The EU’s emissions trading system (ETS) is the largest carbon market in the world, covering around 45% of the bloc’s output of greenhouse gases and charging emitters for every tonne of carbon dioxide they emit.

The survey by the International Emissions Trading Association (IETA) found members expect carbon prices in the EU ETS to average $57 a tonne between 2021 and 2025 and $71.06 a tonne between 2026 and 2030.

This is mainly due to a tougher EU goal of cutting emissions by at least 55% by 2030, compared to 1990 levels.

Last year’s survey predicted an average price of 31.71 euros a tonne for the third phase of the ETS which runs from 2021 to 2030. Benchmark prices in the ETS currently trade around $64.24 a tonne.

Britain’s domestic emissions trading scheme started trading in May this year. The majority of survey respondents expect it will link with the EU scheme by 2023.

Participants anticipate that the average global carbon price needed by 2030 to put the world on track to meet goals to curb global temperature rise is $76.61 a tonne, up from last year’s expectation of $67.84 a tonne.

IETA’s members include banks, exchanges and energy and industrial firms. The association received responses from 158 member representatives for the survey.

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Chicago man jumps into Lake Michigan for 365th straight day

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Dan O'Conor, the "Great Lake Jumper," makes his 365th leap into Lake Michigan, Saturday, June 12, 2021, in Chicago's Montrose Point.

CHICAGO — A Chicago bus driver looking for a way to relieve stress during the coronavirus pandemic jumped into Lake Michigan for a 365th straight day on Saturday.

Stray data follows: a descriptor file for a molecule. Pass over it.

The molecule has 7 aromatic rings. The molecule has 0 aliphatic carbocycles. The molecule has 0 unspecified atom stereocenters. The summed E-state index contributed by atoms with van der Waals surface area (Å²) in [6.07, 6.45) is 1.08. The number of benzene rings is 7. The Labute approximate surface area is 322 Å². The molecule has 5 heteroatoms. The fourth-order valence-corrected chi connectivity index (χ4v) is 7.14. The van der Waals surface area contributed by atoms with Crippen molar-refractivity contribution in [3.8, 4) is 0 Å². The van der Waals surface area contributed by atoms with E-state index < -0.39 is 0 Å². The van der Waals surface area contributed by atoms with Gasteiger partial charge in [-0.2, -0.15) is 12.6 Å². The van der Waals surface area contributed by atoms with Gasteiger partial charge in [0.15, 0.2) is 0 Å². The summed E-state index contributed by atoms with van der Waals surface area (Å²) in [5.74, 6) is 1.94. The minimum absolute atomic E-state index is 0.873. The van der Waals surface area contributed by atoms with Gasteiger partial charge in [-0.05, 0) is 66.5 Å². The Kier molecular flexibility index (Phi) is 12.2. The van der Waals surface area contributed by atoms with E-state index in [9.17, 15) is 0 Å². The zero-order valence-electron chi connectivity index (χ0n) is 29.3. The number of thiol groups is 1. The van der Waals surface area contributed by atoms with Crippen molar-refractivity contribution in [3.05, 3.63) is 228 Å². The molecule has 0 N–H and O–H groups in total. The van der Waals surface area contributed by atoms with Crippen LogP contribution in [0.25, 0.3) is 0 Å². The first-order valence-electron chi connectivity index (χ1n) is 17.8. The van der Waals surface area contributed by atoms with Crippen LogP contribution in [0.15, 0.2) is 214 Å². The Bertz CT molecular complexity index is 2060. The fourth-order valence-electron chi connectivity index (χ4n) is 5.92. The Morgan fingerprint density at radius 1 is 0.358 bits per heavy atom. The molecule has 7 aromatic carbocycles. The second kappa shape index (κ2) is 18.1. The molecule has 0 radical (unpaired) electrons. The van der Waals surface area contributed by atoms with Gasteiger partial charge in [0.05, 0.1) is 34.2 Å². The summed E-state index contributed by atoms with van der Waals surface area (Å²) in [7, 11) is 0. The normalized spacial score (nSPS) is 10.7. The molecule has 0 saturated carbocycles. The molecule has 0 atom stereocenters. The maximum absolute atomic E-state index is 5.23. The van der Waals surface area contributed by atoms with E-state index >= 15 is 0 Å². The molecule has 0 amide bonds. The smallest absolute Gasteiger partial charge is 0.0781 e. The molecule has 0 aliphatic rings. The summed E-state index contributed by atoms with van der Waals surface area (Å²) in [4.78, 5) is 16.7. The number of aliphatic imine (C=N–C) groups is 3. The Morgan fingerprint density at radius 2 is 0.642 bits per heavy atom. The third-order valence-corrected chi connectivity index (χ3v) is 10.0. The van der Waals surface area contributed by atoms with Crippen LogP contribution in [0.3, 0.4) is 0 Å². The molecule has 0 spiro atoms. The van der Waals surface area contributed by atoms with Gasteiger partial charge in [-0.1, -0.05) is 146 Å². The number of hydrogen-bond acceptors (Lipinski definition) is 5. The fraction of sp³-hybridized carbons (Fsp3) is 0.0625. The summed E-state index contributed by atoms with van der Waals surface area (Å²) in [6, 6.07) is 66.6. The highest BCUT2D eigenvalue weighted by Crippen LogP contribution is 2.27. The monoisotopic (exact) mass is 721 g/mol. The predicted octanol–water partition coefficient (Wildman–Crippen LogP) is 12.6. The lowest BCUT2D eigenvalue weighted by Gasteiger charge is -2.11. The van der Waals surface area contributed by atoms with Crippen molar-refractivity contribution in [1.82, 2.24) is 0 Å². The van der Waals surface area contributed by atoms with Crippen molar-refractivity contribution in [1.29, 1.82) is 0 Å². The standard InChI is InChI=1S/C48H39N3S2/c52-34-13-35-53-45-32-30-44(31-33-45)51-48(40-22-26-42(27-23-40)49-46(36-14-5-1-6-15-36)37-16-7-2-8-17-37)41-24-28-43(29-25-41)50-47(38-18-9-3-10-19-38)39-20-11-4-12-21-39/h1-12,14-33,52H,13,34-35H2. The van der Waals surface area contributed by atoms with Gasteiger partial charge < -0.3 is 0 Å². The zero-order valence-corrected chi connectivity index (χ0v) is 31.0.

Dan O’Conor said he started jumping into the lake at Montrose Harbor on the city’s North Side last year to relieve stress.

“It was during the pandemic, it was during the protest, it was during an election year. … So it was somewhere where I could come down here and block all that noise out and kind of be totally present with me in the lake, and find some moments of Zen,” said the father of three.

He continued jumping into the lake through the fall before the hard part: Hacking a hole in the ice on the frozen lake that was big enough for him to jump through during the winter. He said when he got home after one such jump, he found about 20 scrapes and cuts on his body.

Dan O'Conor, the "Great Lake Jumper," reacts after making his 365th leap into Lake Michigan, Saturday, June 12, 2021.
Dan O’Conor, the “Great Lake Jumper,” reacts after making his 365th leap into Lake Michigan. He says he started as a way to “find some moments of Zen” during a tumultuous year.
AP

He was encouraged by the response he got for his undertaking.

“People started asking me what this was benefiting and how they could support — and when I say people, I’m talking strangers online, you know. When I started posting the videos on Twitter and Instagram … I got more wind in my sails there because people started commenting like, ’This makes my day, it’s nice to see this,” he said.